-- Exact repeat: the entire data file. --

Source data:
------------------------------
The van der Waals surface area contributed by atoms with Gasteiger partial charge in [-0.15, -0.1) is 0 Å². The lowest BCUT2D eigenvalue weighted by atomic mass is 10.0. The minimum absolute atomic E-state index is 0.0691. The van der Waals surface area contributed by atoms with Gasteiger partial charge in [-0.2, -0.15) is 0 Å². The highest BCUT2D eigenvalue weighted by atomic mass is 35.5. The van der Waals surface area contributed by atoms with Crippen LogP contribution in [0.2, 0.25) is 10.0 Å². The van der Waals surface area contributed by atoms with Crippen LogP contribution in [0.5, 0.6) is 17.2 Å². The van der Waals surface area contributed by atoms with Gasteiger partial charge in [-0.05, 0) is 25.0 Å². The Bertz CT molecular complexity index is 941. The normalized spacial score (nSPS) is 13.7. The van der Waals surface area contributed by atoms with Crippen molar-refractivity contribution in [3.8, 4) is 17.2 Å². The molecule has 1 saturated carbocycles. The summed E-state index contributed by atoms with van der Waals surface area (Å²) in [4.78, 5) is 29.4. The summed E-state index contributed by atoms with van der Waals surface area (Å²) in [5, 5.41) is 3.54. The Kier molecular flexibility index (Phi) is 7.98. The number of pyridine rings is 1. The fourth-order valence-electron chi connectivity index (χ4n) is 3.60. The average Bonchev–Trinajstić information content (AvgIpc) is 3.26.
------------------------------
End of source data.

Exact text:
The van der Waals surface area contributed by atoms with Gasteiger partial charge in [-0.15, -0.1) is 0 Å². The lowest BCUT2D eigenvalue weighted by atomic mass is 10.0. The minimum absolute atomic E-state index is 0.0691. The van der Waals surface area contributed by atoms with Gasteiger partial charge in [-0.2, -0.15) is 0 Å². The highest BCUT2D eigenvalue weighted by atomic mass is 35.5. The van der Waals surface area contributed by atoms with Crippen LogP contribution in [0.2, 0.25) is 10.0 Å². The van der Waals surface area contributed by atoms with Crippen LogP contribution in [0.5, 0.6) is 17.2 Å². The van der Waals surface area contributed by atoms with Gasteiger partial charge in [-0.05, 0) is 25.0 Å². The Bertz CT molecular complexity index is 941. The normalized spacial score (nSPS) is 13.7. The van der Waals surface area contributed by atoms with Crippen molar-refractivity contribution in [3.8, 4) is 17.2 Å². The molecule has 1 saturated carbocycles. The summed E-state index contributed by atoms with van der Waals surface area (Å²) in [4.78, 5) is 29.4. The summed E-state index contributed by atoms with van der Waals surface area (Å²) in [5, 5.41) is 3.54. The Kier molecular flexibility index (Phi) is 7.98. The number of pyridine rings is 1. The fourth-order valence-electron chi connectivity index (χ4n) is 3.60. The average Bonchev–Trinajstić information content (AvgIpc) is 3.26.